{8}             Where a contract is a mixed contract, in that it compasses both the sale of a good and the provision of services, our Court of Appeals has expressly adopted the “predominant factor” test to determine whether the UCC applies.  Hensley v. Ray’s Motor Company of Forest City, Inc., d/b/a Applegate Mobile Homes, No. COA02-712, 2003 N.C. App. LEXIS 1050, at *8-9 (June 3, 2003) (adopting the test set forth in Bonebrake v. Cox, 499 F.2d 951 (8th Cir. 1974)) (citing Batiste v. Home Products Corp., 32 N.C. App. 1, 6, 231 S.E.2d 269, 272 (1977); HPS, Inc. v. All Wood Turning Corp, 21 N.C. App. 321, 324, 204 S.E.2d 188, 189 (1974)).  The predominant factor test states:

[the] test for inclusion or exclusion is not whether [the sale of goods and the provision of services] are mixed, but, granting that they are mixed, whether their predominant factor, their thrust, their purpose, reasonably stated, is the rendition of service, with goods incidentally involved . . . or is a transaction of sale, with labor incidentally involved . . ..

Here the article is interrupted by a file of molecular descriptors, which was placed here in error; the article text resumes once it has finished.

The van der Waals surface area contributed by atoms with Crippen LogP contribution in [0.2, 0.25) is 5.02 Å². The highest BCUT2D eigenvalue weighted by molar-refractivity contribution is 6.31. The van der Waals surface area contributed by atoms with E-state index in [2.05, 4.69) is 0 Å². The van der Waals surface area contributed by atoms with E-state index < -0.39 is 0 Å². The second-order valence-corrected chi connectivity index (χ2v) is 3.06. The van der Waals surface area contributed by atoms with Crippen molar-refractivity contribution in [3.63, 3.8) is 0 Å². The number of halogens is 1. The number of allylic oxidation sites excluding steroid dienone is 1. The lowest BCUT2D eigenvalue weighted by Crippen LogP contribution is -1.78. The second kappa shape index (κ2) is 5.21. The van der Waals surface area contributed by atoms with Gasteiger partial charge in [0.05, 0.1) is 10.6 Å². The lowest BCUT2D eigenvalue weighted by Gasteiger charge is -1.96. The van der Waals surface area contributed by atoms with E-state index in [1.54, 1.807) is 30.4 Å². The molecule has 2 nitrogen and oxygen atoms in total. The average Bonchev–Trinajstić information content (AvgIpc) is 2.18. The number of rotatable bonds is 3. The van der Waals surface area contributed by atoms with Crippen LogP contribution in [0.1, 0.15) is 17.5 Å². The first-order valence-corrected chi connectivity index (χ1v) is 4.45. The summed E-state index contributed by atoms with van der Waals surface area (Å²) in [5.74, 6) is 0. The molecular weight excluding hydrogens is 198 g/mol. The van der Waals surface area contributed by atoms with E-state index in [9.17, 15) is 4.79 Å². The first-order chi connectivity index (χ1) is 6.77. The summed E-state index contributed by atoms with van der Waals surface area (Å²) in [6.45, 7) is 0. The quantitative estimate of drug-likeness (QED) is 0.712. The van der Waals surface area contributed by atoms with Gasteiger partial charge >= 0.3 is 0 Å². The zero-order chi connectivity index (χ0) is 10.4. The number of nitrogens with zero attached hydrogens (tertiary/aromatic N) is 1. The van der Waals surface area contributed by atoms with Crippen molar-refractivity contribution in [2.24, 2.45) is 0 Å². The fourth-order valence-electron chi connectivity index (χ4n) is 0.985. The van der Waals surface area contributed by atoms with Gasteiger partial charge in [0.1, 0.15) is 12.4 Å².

Id. at * 8-9 (quoting Bonebrake, 499 F.2d at 960) (alterations in original).[1]

{9}             Courts have examined several factors under this test but have not found any one factor to be dispositive of the issue.  BMC Industries, Inc., v. Barth Industries, Inc., 160 F.3d 1322, 1330 (11th Cir. 1998) (“Although courts generally have not found any single factor determinative in classifying a hybrid contract as one for goods or services, courts find several aspects of a contract particularly significant.”).  Some of those factors include:  “(1) the language of the contract, (2) the nature of the business of the supplier, and (3) the intrinsic worth of the materials.”  Hensley, 2003 N.C. App. LEXIS 1050, at *10 (quoting Princess Cruises, Inc. v. General Electric Co., 143 F.3d 828, 833 (4th Cir. 1998); Parks v. Alteon, Inc., 161 F. Supp. 2d 645, 649 (M.D.N.C. 2001)).